From Migrant Farmworkers to First-Generation Latina/o Students: Factors Predicting College Outcomes in Students Participating in the College Assistance Migrant Program
AuthorMendez, Julian Jesus
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PublisherThe University of Arizona.
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EmbargoDissertation not available (per author's request)
AbstractThis dissertation examines factors that are associated with college outcomes (i.e., college GPA, persistence, and academic probation) for a migrant Latina/o college student population participating in the federally funded College Assistance Migrant Program (CAMP). The study also examines the impact of CAMP services on college outcomes and socio-cognitive perceptions (i.e., college academic self-efficacy, academic resilience, and school connectedness). Further, the study compared participant's level of involvement in the CAMP program across universities and qualitatively examined students' open-ended responses on how the CAMP program is useful and how it can be improved. Participants were 245 CAMP participants from four universities including: Northeastern University, Central State University, Pacific Northwest University, and Southwestern University. High school achievement and academic resilience were significant positive predictors of college GPA. Living on-campus was a negative predictor. Financial aid in the form of loans, having family responsibilities, and working full-time off campus were negative predictors of persistence, while involvement in CAMP's personal and academic counseling services was a positive predictor. Higher levels of academic self-efficacy, academic resilience, and CAMP's academic and financial assistance predicted being less likely to obtain academic probation status. Student's open ended responses revealed CAMP services helped students to: integrate socially into the university system, become more resilient when facing academic, personal, and cultural barriers, navigate the higher education landscape, and provided students with financial assistance. However, students also reported that the program could be improved. Implications for practice are discussed.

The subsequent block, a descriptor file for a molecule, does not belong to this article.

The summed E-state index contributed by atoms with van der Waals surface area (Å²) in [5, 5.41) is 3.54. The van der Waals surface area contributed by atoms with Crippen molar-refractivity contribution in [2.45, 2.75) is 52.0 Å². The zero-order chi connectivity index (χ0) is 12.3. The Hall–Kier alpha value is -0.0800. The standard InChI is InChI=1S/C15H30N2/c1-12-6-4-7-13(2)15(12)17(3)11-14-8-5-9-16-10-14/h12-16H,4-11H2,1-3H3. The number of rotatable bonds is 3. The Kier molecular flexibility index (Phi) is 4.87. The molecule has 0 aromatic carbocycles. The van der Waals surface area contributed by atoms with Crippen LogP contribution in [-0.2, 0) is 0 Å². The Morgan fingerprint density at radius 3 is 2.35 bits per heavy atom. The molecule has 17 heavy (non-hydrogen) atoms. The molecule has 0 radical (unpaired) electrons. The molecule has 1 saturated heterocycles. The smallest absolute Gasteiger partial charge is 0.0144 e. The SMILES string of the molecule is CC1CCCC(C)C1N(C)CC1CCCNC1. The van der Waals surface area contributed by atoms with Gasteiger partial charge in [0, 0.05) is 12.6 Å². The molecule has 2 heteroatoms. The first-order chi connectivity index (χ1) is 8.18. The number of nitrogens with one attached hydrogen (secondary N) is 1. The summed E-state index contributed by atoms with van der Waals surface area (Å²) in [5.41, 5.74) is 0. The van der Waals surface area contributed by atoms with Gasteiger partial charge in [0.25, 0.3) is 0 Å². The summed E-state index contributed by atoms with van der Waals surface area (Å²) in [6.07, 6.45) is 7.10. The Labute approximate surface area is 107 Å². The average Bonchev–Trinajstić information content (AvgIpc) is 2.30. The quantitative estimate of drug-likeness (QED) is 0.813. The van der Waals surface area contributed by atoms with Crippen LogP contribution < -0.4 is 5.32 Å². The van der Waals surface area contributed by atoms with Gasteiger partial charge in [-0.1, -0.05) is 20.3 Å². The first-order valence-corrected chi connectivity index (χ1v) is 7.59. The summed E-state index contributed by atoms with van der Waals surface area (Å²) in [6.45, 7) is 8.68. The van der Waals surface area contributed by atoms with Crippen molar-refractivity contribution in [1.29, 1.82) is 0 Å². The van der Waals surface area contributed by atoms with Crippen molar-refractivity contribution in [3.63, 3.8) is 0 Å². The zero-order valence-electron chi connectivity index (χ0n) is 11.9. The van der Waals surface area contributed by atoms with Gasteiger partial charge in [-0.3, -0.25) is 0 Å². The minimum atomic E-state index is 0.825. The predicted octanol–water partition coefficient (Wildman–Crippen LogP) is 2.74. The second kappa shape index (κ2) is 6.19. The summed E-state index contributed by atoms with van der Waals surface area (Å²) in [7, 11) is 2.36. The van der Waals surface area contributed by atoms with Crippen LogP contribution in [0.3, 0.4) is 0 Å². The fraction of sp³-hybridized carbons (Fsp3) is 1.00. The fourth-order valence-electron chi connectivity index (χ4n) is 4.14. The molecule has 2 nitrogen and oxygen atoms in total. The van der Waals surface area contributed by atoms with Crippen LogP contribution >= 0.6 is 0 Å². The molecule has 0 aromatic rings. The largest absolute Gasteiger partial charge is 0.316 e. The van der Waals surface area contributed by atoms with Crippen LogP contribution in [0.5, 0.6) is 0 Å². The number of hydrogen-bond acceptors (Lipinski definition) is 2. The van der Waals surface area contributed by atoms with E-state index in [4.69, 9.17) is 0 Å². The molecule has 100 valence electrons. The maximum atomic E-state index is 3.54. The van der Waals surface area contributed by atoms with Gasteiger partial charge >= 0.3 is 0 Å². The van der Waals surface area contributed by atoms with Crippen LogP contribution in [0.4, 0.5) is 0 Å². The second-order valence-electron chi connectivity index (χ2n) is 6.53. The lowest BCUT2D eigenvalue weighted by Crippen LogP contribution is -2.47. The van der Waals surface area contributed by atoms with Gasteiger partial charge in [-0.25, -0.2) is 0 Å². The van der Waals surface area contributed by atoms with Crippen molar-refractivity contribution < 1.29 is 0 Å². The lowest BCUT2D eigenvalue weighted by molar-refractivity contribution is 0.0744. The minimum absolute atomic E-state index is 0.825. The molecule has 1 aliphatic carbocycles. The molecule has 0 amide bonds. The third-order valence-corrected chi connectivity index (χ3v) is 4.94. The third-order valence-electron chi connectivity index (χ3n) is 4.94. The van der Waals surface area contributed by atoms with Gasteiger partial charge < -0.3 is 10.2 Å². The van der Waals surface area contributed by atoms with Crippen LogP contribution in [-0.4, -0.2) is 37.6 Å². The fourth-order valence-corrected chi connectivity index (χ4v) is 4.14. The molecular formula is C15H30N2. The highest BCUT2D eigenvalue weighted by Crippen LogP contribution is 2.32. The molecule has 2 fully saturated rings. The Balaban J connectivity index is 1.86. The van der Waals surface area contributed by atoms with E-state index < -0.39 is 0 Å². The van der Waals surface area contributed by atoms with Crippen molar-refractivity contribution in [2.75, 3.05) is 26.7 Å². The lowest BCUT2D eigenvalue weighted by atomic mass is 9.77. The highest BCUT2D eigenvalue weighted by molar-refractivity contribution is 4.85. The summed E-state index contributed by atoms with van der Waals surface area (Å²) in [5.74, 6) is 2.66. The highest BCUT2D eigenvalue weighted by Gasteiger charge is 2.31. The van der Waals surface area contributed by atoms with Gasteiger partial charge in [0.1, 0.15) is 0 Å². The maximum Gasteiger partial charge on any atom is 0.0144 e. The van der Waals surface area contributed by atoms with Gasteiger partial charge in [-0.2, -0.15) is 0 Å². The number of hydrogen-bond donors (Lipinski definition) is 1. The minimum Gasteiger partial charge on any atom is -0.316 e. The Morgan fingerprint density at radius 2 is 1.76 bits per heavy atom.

Degree ProgramGraduate College